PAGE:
I have big plans for Halloween. Hoo yeah.
I’m gonna dress up a stressed-out student locked in a tiny apartment. I’ve got all details of my costume already worked out — no make-up, a ponytail, ratty sweatshirt, leggings, and flip-flops for when I need to leave my room and go pay the pizza guy.
And, when I’m not digging out loonies from my laundry fund to give to the pizza guy, I’m hatching big plans for Halloween… they involve cupcakes, but they start with meringue bones…
Firstly, I did a lot of reading about meringues before attempting to make meringue cookies.
Here are some key things I learned that you need to remember: egg whites can be very finicky and difficult to work with if you don’t get everything exactly right.
1) Step one on the road to getting it exactly right: all of your equipment needs to be 100% clean and free of grease. Just to be on the safe side, I gave my bowls and utensils a good rub down with white vinegar.
2) Egg whites won’t whip up properly if there’s any fat in the whites, so you need to be careful when separating them from the yolks. If you break a yolk into your whites, you’ll have to start again. I recommend separating eggs while the eggs are cold, and then waiting 30 minutes to warm the whites to room temperature — 3) especially because egg whites need to be at room temperature, too.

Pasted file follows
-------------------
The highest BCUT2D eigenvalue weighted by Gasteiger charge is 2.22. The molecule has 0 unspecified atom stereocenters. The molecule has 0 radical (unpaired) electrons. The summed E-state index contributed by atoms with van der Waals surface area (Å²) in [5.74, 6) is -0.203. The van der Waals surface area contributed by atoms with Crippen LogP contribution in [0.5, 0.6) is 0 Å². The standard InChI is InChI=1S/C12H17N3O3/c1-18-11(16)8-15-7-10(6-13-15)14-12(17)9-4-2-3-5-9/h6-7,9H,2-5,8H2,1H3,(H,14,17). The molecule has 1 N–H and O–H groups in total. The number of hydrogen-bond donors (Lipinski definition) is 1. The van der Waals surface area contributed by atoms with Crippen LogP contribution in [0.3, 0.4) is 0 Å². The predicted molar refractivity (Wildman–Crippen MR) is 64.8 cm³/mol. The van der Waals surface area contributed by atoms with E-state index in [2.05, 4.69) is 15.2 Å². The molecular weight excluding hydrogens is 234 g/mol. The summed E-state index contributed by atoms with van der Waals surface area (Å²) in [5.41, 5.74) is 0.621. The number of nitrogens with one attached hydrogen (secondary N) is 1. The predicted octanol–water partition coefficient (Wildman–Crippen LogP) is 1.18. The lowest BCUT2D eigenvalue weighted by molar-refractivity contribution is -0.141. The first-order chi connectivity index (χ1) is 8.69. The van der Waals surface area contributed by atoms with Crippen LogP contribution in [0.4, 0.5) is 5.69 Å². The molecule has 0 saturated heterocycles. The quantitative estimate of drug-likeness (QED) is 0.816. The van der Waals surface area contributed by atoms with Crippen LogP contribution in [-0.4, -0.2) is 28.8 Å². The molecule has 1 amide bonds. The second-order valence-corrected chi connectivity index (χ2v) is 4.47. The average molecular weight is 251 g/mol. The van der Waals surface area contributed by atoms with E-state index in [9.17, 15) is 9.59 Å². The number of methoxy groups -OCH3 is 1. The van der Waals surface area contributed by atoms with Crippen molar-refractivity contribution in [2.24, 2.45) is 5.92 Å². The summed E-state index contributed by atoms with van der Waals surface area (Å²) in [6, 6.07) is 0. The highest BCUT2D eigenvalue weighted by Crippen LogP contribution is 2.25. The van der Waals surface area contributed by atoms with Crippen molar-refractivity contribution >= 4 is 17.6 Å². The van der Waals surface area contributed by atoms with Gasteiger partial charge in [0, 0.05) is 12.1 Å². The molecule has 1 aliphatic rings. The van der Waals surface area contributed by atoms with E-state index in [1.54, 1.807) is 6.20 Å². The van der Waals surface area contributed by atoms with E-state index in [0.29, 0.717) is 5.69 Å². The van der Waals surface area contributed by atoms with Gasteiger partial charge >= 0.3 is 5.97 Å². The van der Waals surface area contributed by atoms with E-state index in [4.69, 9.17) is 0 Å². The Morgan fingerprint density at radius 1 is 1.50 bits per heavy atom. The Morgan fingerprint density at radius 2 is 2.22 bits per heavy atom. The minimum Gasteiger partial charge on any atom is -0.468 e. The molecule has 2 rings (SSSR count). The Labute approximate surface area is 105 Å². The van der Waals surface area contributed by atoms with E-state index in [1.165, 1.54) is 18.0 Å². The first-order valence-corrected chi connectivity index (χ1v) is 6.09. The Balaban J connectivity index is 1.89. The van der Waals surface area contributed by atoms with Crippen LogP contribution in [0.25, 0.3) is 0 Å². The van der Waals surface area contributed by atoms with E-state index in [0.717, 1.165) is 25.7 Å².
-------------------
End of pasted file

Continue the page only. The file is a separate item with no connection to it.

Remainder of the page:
Oh — and, unless you’re a machine, 4) you’ll definitely need a stand-mixer and a pastry bag with a 1cm round tip to make these.
*adapted from Joy of Baking online
- 4 large egg whites, room temperature
- 1 cup super fine (berry/caster) sugar
- 1/2 teaspoon extract (any flavor)
- 1 teaspoon white vinegar
Preheat your oven to 200°F (or 105°C). Line two baking sheets with parchment paper or aluminum foil.
Separate your eggs while cold. Let them sit for 30 minutes to warm up.
Using the whisk attachment on a stand-mixer, start to whip the whites on medium-low speed. Add in your flavoured extract and vinegar, then crank the mixer speed up to maximum.
Whisk on maximum speed until “soft peaks” form — this should take about 5 minutes, and the meringue will look light and foamy. Without stopping the mixer, slowly add your sugar to the meringue and continue beating for another 5 minutes, or until you get “stiff peaks” and the meringue is thick, shiny, and creamy.
Fill a pastry bag fitted with a round tip and pipe the meringue onto the prepared baking sheets. I experimented a bit to see what sort of piping would give me the best bone shape — in the end, I went with doing one side of a bone at a time.
I piped a strip like this: ] (one vertical side of the bone) and then made another strip like this: [ on the other side, overlapping the meringue piping in the column of the bone (giving me a shape sorta like this: ][ ).
Once you’re done piping, place the baking sheets in the oven and bake for 100 to 120 minutes. Yes, seriously.
In fact, if it’s humid and raining out, you might want to give it the full 2 hours of baking time. Check on your cookies and rotate the trays after an hour, making sure that the corners and bottoms of the cookies aren’t turning brown — if they are, then turn your oven down 25°F and continue baking.
These light and airy cookies will keep for nearly a week when stored in an airtight container at room temperature.
Of course these treats are sweet and crunchy and good to eat on their own, but I’m saving mine to garnish some special Halloween-themed cupcakes. I can’t wait to put them to good use! Yum!